Description Susan Donley, 2007. 11x13.5 inches. Colored pencil on paper working from family photos. From the series, 'Woman's Work is Never Done' by Susan Donley.Girl Geek, World War I style! My Great Aunt Hazel takes dictated messages arriving by telephone at the Postal Telegraph (Western Union competitor) office that she ran with her husband Andy in East Palestine, Ohio. Messages were sent and received using the switchboard, telegraph keys, and sounders pictured on the right. The photo that inspired this painting was taken sometime between 1915 and 1920.My other aunt Opal, younger than Hazel, would deliver paper copies of incoming messages on her bicycle!
Susan Donley, Pittsburgh, PA Member Since June 2007 Artist Statement After 30 years in art and history museum education, I’m refocusing on my first loves, drawing and painting. Cheating natural selection a few times, including surviving cancer, made me realize that now, not someday, was the time to return to my dream of making a living as an artist. I started out on this path in junior high, supplementing babysitting income by selling portraits of ‘60s “teenybopper” favorites like the Monkees!
I still do portraits of people, but my favorite subjects have fur and feathers. Calling them by name, I start by capturing the spark of life in their eyes (they keep me company while I work!). Then stroke by stroke, I build textures and shades of gray. I know no greater joy than watching a personality come alive under my hand!
Pet Portrait Commissions Let me capture the furry or feathered face you love in a lasting reminder of the love you share! Or as a priceless gift to the pet-lover in your life. I work from your photos so distance is no object!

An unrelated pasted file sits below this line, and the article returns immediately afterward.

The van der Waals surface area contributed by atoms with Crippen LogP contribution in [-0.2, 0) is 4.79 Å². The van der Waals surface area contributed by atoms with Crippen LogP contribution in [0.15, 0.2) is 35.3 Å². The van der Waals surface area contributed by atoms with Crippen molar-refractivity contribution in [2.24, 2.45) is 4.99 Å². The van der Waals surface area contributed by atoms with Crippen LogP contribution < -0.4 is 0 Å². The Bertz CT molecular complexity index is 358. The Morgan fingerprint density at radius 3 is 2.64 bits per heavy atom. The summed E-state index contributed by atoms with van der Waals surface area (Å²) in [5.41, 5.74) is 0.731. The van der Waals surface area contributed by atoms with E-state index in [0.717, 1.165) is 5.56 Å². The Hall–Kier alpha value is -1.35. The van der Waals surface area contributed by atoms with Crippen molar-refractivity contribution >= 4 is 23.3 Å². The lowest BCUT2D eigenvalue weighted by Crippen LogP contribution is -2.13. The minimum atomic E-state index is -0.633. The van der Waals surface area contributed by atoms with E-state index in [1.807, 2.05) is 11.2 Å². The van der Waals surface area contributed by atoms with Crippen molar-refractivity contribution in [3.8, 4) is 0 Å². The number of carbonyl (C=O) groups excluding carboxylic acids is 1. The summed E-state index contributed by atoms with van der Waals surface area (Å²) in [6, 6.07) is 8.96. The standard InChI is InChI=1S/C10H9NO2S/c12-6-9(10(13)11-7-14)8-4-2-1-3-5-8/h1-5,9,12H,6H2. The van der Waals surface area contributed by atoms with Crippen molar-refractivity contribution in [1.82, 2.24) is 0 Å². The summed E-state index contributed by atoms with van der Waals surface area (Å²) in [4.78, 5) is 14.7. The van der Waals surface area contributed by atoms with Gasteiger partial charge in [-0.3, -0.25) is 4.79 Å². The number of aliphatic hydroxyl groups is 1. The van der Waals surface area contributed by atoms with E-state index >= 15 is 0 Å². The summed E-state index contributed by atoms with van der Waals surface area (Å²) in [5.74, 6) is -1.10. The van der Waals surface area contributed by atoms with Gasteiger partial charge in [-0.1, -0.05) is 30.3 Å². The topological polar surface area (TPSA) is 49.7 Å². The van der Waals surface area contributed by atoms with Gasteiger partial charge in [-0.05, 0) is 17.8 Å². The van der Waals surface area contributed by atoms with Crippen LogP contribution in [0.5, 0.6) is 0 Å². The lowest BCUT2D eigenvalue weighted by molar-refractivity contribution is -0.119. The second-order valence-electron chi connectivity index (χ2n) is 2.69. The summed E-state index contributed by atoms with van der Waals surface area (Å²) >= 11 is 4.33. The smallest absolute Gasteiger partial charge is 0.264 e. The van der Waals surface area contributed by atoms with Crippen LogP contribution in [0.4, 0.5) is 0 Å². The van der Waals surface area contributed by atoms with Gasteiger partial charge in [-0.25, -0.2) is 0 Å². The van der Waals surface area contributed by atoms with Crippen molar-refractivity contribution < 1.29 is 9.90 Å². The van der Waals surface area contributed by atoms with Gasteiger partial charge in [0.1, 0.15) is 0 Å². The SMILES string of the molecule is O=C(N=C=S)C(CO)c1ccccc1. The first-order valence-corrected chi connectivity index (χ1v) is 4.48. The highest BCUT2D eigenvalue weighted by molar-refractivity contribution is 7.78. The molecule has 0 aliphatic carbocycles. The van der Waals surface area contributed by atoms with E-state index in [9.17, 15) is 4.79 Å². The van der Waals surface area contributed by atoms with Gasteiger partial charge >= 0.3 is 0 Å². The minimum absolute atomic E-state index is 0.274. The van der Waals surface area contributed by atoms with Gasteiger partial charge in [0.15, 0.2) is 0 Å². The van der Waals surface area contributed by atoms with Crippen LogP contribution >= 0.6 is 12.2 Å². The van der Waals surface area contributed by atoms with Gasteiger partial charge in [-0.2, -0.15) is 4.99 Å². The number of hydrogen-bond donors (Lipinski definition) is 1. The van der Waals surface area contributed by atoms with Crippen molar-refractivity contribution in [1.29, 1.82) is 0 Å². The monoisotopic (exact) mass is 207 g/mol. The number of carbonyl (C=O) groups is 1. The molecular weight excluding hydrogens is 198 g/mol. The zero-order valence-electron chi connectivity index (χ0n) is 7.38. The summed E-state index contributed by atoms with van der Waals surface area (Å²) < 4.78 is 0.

Choose Black and white or color
A detailed black and white graphite pencil portrait, like those in my gallery here, focuses attention on your pet’s character and personality. Intricate shading highlights your dog or cat’s expressive eyes, ears, or cocked head. Graphite excels at textures, like soft, velvety ears; silky waves, or wiry curls.
If people always comment on your pet’s beautiful coat or markings, then you might show those off with a color portrait. Oil pastel’s strong, vivid color reproduces the complex highlights of shiny coats and the soft fuzzy textures of others. Watercolor/colored pencil’s color is more subtle and more detailed than pastel.
Black and white or color, I become very attached to my portrait subjects as I work on them. Even my family knows “Britt,” “Lindsey,” Sadie,” “Gretel,” “Bart and Tali,” “Marie and Pierre,” “Candy,” “Buddy,” “Barkley,” “Daisy” by name!
I’d love to meet your best buddy, too, and capture that wonderful face that makes your heart melt (and makes you hand over the treats!). So gather your photos and bring back warm memories of a beloved pet now gone. Or commission your current mutt’s angelic mug as a reminder next time you arrive home to evidence of a chewing marathon! Find out more about commissioning your pet's portrait.
Memorial Pet Portraits My greatest reward is helping someone heal by capturing the spirit of a lost pet in a portrait.
I can’t bring them back, but I can help replace painful images of illness and death with memories of the good times everytime you see your pet looking out from your wall!